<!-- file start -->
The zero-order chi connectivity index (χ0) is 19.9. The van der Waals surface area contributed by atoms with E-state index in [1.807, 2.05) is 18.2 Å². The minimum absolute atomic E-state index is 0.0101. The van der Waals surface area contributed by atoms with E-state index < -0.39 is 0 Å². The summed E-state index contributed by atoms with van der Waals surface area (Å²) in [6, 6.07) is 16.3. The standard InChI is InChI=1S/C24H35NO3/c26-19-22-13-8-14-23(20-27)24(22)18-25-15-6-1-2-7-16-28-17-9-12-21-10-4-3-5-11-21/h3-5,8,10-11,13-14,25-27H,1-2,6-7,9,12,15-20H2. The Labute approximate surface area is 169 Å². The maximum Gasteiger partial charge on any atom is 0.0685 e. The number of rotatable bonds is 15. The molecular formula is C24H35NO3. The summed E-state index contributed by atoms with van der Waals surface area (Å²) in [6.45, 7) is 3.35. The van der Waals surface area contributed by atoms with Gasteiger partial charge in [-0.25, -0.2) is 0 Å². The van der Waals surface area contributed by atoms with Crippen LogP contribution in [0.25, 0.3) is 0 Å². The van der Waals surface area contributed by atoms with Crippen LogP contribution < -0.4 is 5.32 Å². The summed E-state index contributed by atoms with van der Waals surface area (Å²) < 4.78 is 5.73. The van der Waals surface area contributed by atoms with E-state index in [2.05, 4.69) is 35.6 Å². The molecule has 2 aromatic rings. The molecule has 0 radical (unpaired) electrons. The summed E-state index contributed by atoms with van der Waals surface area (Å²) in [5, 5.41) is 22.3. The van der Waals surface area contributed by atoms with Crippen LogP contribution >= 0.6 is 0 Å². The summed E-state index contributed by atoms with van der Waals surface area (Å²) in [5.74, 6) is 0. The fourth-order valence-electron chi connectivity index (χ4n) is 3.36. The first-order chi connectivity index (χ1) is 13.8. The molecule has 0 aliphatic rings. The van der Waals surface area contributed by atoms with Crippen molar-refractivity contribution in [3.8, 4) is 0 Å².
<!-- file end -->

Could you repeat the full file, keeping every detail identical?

The zero-order chi connectivity index (χ0) is 19.9. The van der Waals surface area contributed by atoms with E-state index in [1.807, 2.05) is 18.2 Å². The minimum absolute atomic E-state index is 0.0101. The van der Waals surface area contributed by atoms with E-state index < -0.39 is 0 Å². The summed E-state index contributed by atoms with van der Waals surface area (Å²) in [6, 6.07) is 16.3. The standard InChI is InChI=1S/C24H35NO3/c26-19-22-13-8-14-23(20-27)24(22)18-25-15-6-1-2-7-16-28-17-9-12-21-10-4-3-5-11-21/h3-5,8,10-11,13-14,25-27H,1-2,6-7,9,12,15-20H2. The Labute approximate surface area is 169 Å². The maximum Gasteiger partial charge on any atom is 0.0685 e. The number of rotatable bonds is 15. The molecular formula is C24H35NO3. The summed E-state index contributed by atoms with van der Waals surface area (Å²) in [6.45, 7) is 3.35. The van der Waals surface area contributed by atoms with Gasteiger partial charge in [-0.25, -0.2) is 0 Å². The van der Waals surface area contributed by atoms with Crippen LogP contribution in [0.25, 0.3) is 0 Å². The van der Waals surface area contributed by atoms with Crippen LogP contribution < -0.4 is 5.32 Å². The summed E-state index contributed by atoms with van der Waals surface area (Å²) < 4.78 is 5.73. The van der Waals surface area contributed by atoms with E-state index in [2.05, 4.69) is 35.6 Å². The molecule has 2 aromatic rings. The molecule has 0 radical (unpaired) electrons. The summed E-state index contributed by atoms with van der Waals surface area (Å²) in [5, 5.41) is 22.3. The van der Waals surface area contributed by atoms with Crippen LogP contribution >= 0.6 is 0 Å². The summed E-state index contributed by atoms with van der Waals surface area (Å²) in [5.74, 6) is 0. The fourth-order valence-electron chi connectivity index (χ4n) is 3.36. The first-order chi connectivity index (χ1) is 13.8. The molecule has 0 aliphatic rings. The van der Waals surface area contributed by atoms with Crippen molar-refractivity contribution in [3.8, 4) is 0 Å².